Donate Today!

FOR IMMEDIATE RELEASE
October 10, 2012
5:16 PM

CONTACT: Food & Water Watch

Erin Greenfield at (202) 683-2457 or
news[at]fwwatch[dot]org

Canadian Beef Recall Expanded for 16th Time

While USDA Plans to Eliminate Border Inspection

Statement from Wenonah Hauter, Executive Director, Food & Water Watch

WASHINGTON - October 10 - “At the first presidential candidate debate in Denver at the beginning of the month, President Obama said, ‘the first role of the federal government is to keep the American people safe. That's its most basic function.’

“Yes, Mr. President, we agree with you and we hope that you practice what you preach because the USDA is failing to protect American consumers from imported meat that is involved in a historic food safety scandal.

“The largest meat recall in Canadian history has been expanded for the sixteenth time since Sept. 16, 2012, and now USDA’s Food Safety and Inspection Service (FSIS) is hunting down some 2.5 million pounds of meat potentially contaminated with E. coli 0157:H7 that has entered the U.S. from the same Canadian beef slaughtering facility. That is nearly triple the amount originally estimated by USDA.

“While the Canadian Food Inspection Agency (CFIA) has actually issued recall announcements, FSIS is still releasing vague ‘Public Health Alerts’ and only informing the public of changes when pressured by consumer advocates. With this historic recall and inadequate response from FSIS as a backdrop, it’s unconscionable that the Obama Administration is still moving ahead with plans to implement a pilot program that would eliminate some border inspection activities for meat products imported from Canada.

“The Canadian media has reported that 1.5 million pounds of beef products are subject to the recall in Canada. Originally, FSIS estimated that 890,000 pounds of potentially contaminated beef products had entered the U.S., but on Oct. 5, FSIS amended its September 28 ‘Public Health Alert’ to reflect that 1.1 million pounds of beef trimmings and 1.4 million pounds of primal and sub-primal cuts of beef were now subject to the ‘Public Health Alert’ – more than is being recalled in Canada.

“Yet, this important, potentially life-saving information was not disseminated to the media or public until Sunday, Oct. 7, after Food & Water Watch urged agency officials to issue a public statement on the change. When it finally issued a press release, the agency revealed that the number of retailers who received the contaminated product also expanded dramatically.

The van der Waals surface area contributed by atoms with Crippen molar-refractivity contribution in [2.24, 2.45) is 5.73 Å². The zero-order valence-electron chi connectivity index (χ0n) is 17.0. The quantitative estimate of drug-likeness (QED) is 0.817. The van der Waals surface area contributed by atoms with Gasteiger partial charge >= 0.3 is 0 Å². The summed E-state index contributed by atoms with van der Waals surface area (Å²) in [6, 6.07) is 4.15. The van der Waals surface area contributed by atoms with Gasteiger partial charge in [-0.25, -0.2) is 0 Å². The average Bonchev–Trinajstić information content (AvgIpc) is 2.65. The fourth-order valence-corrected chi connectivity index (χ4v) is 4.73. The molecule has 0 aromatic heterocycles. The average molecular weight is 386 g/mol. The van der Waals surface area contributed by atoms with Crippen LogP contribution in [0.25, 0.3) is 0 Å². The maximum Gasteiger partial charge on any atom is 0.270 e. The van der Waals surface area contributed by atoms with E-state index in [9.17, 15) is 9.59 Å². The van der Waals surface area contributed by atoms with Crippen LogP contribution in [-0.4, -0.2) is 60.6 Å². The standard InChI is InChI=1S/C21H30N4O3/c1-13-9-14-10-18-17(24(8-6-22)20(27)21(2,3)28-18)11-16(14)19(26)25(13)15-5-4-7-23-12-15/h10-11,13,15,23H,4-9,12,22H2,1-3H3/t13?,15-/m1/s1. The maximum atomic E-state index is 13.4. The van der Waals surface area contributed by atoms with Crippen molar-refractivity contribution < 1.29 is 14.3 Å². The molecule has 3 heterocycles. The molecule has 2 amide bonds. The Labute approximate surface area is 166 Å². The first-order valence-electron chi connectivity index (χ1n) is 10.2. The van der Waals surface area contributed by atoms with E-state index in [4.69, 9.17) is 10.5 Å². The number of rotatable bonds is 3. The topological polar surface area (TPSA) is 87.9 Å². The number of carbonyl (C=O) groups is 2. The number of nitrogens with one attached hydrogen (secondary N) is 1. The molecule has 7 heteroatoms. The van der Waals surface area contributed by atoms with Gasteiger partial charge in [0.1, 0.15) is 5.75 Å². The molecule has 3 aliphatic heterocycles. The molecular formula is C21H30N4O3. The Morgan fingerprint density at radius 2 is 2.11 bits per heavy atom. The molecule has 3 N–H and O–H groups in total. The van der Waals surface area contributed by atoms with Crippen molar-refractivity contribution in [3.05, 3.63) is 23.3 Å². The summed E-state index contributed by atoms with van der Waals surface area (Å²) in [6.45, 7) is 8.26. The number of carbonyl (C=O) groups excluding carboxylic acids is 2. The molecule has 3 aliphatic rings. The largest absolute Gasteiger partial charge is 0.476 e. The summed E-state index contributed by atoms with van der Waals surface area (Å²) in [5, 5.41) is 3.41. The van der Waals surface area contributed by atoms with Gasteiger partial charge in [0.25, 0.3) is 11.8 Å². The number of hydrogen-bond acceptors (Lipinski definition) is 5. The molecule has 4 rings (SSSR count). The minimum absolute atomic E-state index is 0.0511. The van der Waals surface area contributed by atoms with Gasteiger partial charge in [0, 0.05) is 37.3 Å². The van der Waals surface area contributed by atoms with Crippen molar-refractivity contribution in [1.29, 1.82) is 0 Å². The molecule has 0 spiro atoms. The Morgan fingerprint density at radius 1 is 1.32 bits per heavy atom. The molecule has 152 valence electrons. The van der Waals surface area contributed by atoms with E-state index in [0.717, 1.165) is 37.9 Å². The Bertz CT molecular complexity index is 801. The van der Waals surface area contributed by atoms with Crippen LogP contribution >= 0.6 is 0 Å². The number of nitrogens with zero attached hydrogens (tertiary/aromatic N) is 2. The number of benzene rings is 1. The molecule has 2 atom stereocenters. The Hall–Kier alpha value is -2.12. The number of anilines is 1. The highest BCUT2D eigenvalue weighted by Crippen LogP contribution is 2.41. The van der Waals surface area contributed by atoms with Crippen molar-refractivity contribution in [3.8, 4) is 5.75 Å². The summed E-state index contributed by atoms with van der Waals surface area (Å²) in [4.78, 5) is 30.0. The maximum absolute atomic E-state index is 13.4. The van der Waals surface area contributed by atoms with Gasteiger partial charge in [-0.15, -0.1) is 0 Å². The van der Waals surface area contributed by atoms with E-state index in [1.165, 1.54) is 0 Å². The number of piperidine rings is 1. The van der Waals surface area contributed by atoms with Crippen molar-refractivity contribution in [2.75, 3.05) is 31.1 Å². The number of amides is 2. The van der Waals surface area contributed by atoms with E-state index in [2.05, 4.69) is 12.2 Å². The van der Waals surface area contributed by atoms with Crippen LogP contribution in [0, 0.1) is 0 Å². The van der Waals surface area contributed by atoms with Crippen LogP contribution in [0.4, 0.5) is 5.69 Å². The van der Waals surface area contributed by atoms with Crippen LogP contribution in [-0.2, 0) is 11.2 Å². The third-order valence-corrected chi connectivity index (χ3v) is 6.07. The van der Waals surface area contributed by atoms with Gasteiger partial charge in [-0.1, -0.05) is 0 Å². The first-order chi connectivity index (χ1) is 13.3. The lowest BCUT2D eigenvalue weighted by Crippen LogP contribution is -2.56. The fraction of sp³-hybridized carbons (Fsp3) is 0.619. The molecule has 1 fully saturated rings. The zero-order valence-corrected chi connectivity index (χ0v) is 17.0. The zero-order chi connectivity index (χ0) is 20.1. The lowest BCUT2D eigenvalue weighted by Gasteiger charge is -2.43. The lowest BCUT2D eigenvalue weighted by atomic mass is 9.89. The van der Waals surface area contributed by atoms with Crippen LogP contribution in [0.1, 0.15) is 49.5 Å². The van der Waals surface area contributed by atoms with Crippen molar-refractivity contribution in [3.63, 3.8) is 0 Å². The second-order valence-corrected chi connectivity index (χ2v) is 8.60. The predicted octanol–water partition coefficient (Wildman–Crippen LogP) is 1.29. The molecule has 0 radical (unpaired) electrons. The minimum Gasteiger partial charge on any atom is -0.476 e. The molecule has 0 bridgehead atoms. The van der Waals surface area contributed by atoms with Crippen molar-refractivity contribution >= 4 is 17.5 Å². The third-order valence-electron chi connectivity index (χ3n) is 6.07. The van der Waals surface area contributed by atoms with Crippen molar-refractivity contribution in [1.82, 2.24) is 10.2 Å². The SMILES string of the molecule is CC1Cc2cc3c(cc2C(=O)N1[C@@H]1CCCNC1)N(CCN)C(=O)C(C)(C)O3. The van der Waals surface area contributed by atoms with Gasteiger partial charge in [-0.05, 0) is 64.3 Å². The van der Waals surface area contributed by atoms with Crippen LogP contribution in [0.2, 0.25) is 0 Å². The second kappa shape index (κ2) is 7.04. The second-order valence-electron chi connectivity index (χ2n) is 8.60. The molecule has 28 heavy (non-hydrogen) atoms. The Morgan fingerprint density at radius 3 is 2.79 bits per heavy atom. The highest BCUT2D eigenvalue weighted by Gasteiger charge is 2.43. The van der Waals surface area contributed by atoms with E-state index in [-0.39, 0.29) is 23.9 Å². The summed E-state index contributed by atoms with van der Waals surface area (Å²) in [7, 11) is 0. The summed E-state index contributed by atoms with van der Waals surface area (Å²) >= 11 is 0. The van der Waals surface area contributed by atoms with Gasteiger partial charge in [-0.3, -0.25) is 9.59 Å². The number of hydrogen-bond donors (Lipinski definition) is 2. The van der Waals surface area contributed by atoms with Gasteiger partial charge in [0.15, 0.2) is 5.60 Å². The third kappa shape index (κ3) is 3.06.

“We are left to believe that USDA’s unusual handling of the Canadian beef recall situation is related to the Obama Administration’s plans to deregulate meat inspection along the Canadian border. The Beyond the Border initiative calls for a pilot project to be implemented very shortly that would eliminate some border inspection functions for imported meat products from Canada. Food & Water Watch obtained an Oct. 3, 2012, draft of the pilot program that identifies a Canadian meat packer that will be permitted to ship product into the United States with virtually no inspection at the border. The current border inspection system was what first detected that there were problems at the XL Foods plant on September 3, 2012.

“We continue to urge the Obama Administration to abandon the plans to deregulate border inspection. Additionally, we urge the Obama Administration to review the equivalency determination with Canada because it is apparent Canada cannot be trusted to certify the safety of beef products it sends across the border.”

Draft of the Beyond the Border pilot program can be downloaded here: http://documents.foodandwaterwatch.org/doc/BTB_Pilot_Import_Process_FSIS...

Previous media statements about the Canadian beef recall and the Beyond the Border Initiative can be found here:

http://www.foodandwaterwatch.org/pressreleases/wheres-the-recall-tainted...

http://www.foodandwaterwatch.org/pressreleases/fast-tracking-canadian-me...

###
Food & Water Watch is a nonprofit consumer organization that works to ensure clean water and safe food. We challenge the corporate control and abuse of our food and water resources by empowering people to take action and by transforming the public consciousness about what we eat and drink.


Comments

Note: Disqus 2012 is best viewed on an up to date browser. Click here for information. Instructions for how to sign up to comment can be viewed here. Our Comment Policy can be viewed here. Please follow the guidelines. Note to Readers: Spam Filter May Capture Legitimate Comments...